As you probably know by now, I am a relentless advocate for the role of social media in the life and ministry of the church.
But what we are dealing with today, is a massive shift to a digital age that is bigger than social media.
I have had some conversations with ELCA member and church digital consultant, Christopher Harris, who describes himself in a way many church leaders are going to need to be able to describe themselves, “I speak church and I speak Geek.”
With a foot in the church world and a foot in the digital business world, he sees that the church still has a way to go to be fluent in the culture that people are growing up in.
For better or worse the digital age is changing how we communicate and even think.
As missionaries have always done, we need to be sharing Jesus in the language of the culture.
I don’t mean to scare you but this is bigger than getting a Facebook page for your congregation. (Although that is a good start and call me if you need help doing that).
Harris believes a church digital strategy should begin and end with the website.
“The website is the central hub and the authoritative source of information for the organization. The other channels are used for their strengths, but we have no control over those channels. So we need folks to have a relationship with our website so they are not lost when Facebook changes the rules.”
For some basic suggestions for a good website see Ways to Improve Your Website.
If you are ready to take it a step further, Harris has some suggestions.
If you are working a long-term strategy with your website you will be indexed by Google and people will start coming to you on your website, notes Harris.
“Google is more powerful than social media and your strategy should be to get Google’s attention. If you are not adding content to your website, there is nothing for Google to index.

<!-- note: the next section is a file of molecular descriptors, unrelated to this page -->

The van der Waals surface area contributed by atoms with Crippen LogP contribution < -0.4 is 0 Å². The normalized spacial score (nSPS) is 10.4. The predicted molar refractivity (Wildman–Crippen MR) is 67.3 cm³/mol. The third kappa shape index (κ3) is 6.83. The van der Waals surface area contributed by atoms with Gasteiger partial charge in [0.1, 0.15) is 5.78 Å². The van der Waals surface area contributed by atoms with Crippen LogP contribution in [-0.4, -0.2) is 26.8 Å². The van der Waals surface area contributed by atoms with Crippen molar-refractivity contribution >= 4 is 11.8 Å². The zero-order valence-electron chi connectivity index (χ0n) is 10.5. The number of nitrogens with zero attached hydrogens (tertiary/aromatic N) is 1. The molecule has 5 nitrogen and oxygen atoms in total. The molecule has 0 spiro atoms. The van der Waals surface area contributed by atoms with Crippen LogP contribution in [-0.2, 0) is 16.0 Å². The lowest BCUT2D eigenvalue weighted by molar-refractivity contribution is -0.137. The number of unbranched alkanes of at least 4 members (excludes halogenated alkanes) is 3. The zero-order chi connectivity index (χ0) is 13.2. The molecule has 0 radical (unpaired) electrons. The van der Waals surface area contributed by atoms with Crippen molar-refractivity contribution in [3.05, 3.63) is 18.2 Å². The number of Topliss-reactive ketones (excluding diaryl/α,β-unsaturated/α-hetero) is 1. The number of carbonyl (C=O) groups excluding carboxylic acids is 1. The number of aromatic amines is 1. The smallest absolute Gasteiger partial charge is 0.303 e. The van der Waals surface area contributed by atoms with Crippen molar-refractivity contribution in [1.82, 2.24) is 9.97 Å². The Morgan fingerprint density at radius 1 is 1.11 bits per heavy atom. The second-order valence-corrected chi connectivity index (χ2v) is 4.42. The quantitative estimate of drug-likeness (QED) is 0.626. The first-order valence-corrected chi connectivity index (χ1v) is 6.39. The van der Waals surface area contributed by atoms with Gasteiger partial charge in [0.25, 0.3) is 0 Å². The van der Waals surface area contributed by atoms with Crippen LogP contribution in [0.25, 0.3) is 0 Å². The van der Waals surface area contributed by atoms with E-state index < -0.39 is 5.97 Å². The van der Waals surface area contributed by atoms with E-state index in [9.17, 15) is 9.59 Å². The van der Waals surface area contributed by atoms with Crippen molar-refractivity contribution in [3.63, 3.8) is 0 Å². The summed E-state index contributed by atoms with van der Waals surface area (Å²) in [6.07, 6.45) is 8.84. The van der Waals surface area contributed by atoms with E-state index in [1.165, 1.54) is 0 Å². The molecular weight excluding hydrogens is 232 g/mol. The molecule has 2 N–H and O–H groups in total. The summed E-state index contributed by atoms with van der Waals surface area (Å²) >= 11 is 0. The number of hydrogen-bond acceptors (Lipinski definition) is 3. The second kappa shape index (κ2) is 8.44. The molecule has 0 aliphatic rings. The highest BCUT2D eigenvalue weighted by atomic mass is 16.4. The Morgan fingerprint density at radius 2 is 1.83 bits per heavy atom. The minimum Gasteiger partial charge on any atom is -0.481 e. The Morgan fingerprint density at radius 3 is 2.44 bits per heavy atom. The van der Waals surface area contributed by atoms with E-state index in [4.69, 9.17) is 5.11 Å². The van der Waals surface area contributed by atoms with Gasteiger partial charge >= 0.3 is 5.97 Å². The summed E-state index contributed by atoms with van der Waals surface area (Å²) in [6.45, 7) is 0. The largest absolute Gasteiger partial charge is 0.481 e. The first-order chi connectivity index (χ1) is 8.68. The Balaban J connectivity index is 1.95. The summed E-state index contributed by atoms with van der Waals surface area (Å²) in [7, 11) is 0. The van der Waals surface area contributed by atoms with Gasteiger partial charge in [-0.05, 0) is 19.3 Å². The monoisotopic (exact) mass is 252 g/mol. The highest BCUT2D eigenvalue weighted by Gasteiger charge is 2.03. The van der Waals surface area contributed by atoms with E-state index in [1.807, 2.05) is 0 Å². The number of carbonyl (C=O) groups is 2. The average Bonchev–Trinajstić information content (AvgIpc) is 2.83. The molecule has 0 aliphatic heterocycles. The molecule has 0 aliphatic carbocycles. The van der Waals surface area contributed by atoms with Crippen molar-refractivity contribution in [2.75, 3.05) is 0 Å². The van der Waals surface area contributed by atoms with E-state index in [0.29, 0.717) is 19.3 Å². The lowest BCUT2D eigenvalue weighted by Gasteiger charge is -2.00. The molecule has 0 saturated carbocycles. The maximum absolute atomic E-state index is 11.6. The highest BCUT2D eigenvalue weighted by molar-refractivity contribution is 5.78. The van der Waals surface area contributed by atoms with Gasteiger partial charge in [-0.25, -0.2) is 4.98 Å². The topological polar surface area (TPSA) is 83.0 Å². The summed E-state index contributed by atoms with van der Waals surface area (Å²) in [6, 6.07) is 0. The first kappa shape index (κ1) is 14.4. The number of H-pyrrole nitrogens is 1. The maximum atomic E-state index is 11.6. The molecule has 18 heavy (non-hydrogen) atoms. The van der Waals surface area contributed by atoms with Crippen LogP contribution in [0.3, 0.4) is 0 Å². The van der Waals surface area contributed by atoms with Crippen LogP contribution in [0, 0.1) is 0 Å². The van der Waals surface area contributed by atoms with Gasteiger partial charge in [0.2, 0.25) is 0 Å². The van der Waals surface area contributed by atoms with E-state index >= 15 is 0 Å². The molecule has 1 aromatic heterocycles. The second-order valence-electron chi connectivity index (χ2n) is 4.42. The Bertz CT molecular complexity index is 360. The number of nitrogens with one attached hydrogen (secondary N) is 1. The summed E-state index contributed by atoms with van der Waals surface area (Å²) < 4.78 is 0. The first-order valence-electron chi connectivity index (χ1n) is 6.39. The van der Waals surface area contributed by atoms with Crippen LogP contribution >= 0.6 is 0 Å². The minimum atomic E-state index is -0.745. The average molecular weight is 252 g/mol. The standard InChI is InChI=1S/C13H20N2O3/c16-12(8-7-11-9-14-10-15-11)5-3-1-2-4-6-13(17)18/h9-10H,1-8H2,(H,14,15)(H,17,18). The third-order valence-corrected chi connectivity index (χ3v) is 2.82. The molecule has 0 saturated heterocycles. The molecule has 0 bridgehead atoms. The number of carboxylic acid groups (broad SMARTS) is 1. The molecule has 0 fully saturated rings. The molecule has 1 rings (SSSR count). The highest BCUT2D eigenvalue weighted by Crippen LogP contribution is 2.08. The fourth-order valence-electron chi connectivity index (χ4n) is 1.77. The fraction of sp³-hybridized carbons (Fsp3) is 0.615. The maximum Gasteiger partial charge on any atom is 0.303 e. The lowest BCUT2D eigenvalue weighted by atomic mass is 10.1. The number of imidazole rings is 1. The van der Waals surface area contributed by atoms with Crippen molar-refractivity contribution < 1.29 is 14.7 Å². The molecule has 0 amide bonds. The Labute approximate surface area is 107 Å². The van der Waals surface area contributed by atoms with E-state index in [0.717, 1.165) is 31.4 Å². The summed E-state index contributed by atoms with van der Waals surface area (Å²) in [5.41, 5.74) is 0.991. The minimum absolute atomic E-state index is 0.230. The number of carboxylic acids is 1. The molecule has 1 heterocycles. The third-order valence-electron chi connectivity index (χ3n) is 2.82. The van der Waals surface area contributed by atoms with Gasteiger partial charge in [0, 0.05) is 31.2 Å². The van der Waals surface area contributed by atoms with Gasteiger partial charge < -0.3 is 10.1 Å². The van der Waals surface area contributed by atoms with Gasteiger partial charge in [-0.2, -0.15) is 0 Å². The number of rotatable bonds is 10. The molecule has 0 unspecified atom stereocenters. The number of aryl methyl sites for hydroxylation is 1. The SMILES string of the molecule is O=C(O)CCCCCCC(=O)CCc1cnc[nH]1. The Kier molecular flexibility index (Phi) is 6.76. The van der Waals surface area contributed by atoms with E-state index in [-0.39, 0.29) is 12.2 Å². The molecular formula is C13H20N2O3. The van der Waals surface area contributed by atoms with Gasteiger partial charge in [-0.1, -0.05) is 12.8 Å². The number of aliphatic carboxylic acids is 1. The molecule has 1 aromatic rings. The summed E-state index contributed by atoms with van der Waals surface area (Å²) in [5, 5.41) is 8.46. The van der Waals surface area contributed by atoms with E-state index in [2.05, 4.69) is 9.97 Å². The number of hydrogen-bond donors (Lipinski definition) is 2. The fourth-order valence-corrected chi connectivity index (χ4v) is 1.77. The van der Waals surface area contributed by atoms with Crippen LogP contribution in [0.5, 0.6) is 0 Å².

One of the most common searches on Sunday morning on Google in the US is, ‘church near me’ so you need to add information to your site that will have you in the top three results when someone puts that in the search box”, he advises.
What that means is that most of us need to be updating our website far more often than we are.
For example, if you have an event, don’t just announce it on Facebook. Put the event on your website and then link to that event on your website on your Facebook page. That will draw people to your website.
Many congregations have very basic do it yourself websites and this is a good start.
The cost of paying someone else to build and maintain a church website may seem prohibitive. There was a time when all the men in a community would come together and build the church or school house themselves. And the women would make pies.
Unless we are Amish, we don’t do that anymore. Now we save and budget and have capital campaigns to raise funds to pay architects and builders to construct the building that meets our mission needs.
Today a website is as important (if not more) to our mission as is the building.
Congregations need to plan and budget for their digital mission.
As Christopher Harris puts it,
“In the last century, the church had capital campaigns to build buildings. In this century, the church would be wise to adopt a capital mindset to digital ministry.”
Pastor Joelle Colville-Hanson
Director for Evangelical Mission, ELCA